When searching for the healthiest, most environmentally friendly fish to offer our customers, Door to Door Organics considered many factors, including the type of fish, how it was raised and caught, and its ecosystem. It’s just not as simple as choosing between wild and farmed seafood. With salmon, for example, wild-caught is the best choice because farmed salmon, which is labeled as Atlantic salmon, contains high levels of toxic pollutants, recommends the Environmental Defense Fund. But the EDF finds that wild salmon from Alaska are low in contaminants, which is exactly why we partnered with Kaleb Walker from Kaleb’s Katch, a Colorado fisherman who fishes Alaska’s waters to provide us with salmon and halibut that’s certified sustainable by the Marine Stewardship Council.
When we started looking at offering tilapia, research revealed that tilapia farmed in the U.S. is the way to go, according to scientists at the Monterey Bay Aquarium’s Seafood Watch program, who advise consumers on making the healthiest choices for themselves and the oceans. When raised in a sustainable, eco-friendly closed recirculating system, the wastewater from these bottom-feeding fish is treated so it doesn’t contaminate the tilapia or neighboring ecosystems.
Our search for the freshest tilapia led us to Quixotic Farming in Cañon City, Colorado, where they walk the environmental sustainability talk, recirculating and filtering all the water from the ponds to keep the H2O clean and the fish healthy. The nutrient-rich water that is flushed out flows into the farm’s crop beds to feed plants. The fish are fed a certified-organic diet that contains no animal byproducts, hormones, antibiotics, or other chemicals. The farm is inspected and certified sustainable by the Institute of Marketecology and follows the standards set by Organic Land Management.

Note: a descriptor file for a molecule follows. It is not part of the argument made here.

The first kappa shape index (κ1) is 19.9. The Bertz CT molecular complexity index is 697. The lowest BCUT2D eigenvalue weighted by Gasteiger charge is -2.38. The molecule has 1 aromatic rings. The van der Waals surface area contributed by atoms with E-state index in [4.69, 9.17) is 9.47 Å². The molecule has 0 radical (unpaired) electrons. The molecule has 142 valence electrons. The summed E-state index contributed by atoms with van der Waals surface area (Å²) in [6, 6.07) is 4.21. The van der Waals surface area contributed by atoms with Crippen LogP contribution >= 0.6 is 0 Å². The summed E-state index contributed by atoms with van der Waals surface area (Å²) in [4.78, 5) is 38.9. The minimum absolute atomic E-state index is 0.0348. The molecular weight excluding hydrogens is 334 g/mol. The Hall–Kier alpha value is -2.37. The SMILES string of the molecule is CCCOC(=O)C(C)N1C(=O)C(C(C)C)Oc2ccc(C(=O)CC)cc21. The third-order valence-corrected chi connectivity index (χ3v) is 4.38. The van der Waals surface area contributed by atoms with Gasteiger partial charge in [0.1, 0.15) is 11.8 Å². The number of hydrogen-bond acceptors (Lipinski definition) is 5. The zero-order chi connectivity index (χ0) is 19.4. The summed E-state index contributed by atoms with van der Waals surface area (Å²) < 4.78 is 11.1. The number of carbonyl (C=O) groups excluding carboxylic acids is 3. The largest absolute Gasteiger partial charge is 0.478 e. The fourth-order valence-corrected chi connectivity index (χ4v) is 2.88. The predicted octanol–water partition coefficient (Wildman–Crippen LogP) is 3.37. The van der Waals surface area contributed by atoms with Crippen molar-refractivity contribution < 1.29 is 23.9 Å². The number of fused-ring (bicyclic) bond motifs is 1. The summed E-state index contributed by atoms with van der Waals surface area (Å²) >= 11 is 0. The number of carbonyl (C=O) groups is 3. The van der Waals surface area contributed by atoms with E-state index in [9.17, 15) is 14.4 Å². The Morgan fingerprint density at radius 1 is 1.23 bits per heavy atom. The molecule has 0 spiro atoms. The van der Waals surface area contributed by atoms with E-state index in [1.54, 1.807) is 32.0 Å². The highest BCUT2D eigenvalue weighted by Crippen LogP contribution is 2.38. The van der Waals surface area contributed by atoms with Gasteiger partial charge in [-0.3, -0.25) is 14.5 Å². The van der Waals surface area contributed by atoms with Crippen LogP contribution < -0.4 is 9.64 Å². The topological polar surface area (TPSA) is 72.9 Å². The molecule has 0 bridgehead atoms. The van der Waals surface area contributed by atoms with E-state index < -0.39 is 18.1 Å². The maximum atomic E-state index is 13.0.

Fishmonger Eric Ely explained to us that his father-in-law, Randy Constant, and business partner, Jon Burton, built Quixotic Farming with a vision of raising fish humanely where they could swim freely without any chemicals and pollutants. And Quixotic seems to live up to its name that Eric explains means “something so unbelievably amazing and ideal that it’s unimaginable. We believe in this vision for the health of the fish and your health.” By keeping the water clean, Quixotic’s fish are happy, healthy, and taste better, too. “A stressed-out fish does not taste good and may not be good for us,” says Eric, who adds that stressed animals do not grow properly and also produce fight-or-flight hormones they pass on to us. “The fish are here to feed us, so we want to respect them for that.”
As I continue chatting with Eric, I learn the fish I’m used to eating doesn’t even taste like fish. It has a muddy, “fishy” taste from being raised overseas in dirty water without proper circulation. This is the fish we’re all used to eating because less than 5% of tilapia sold in the U.S. is raised here. While this is blowing my mind, Quixotic’s high standards are simply blowing the overseas competition out of the water (so to speak).
Now you can taste the difference raising fish in a chemical-free, humane environment makes. Without the “fishy” taste, maybe it’s even time to get the kiddos to give fish another try? I’m looking forward to making these fish tacos with Quixotic’s tilapia fillets or even their tequila-lime-seasoned fillets so I can get this on the table even faster. If you’re now daydreaming of grilling some tilapia soon, then use the coupon code “localtilapia” to save $1 from now until June 6, 2013. Share any ideas for cooking tilapia below, and enjoy!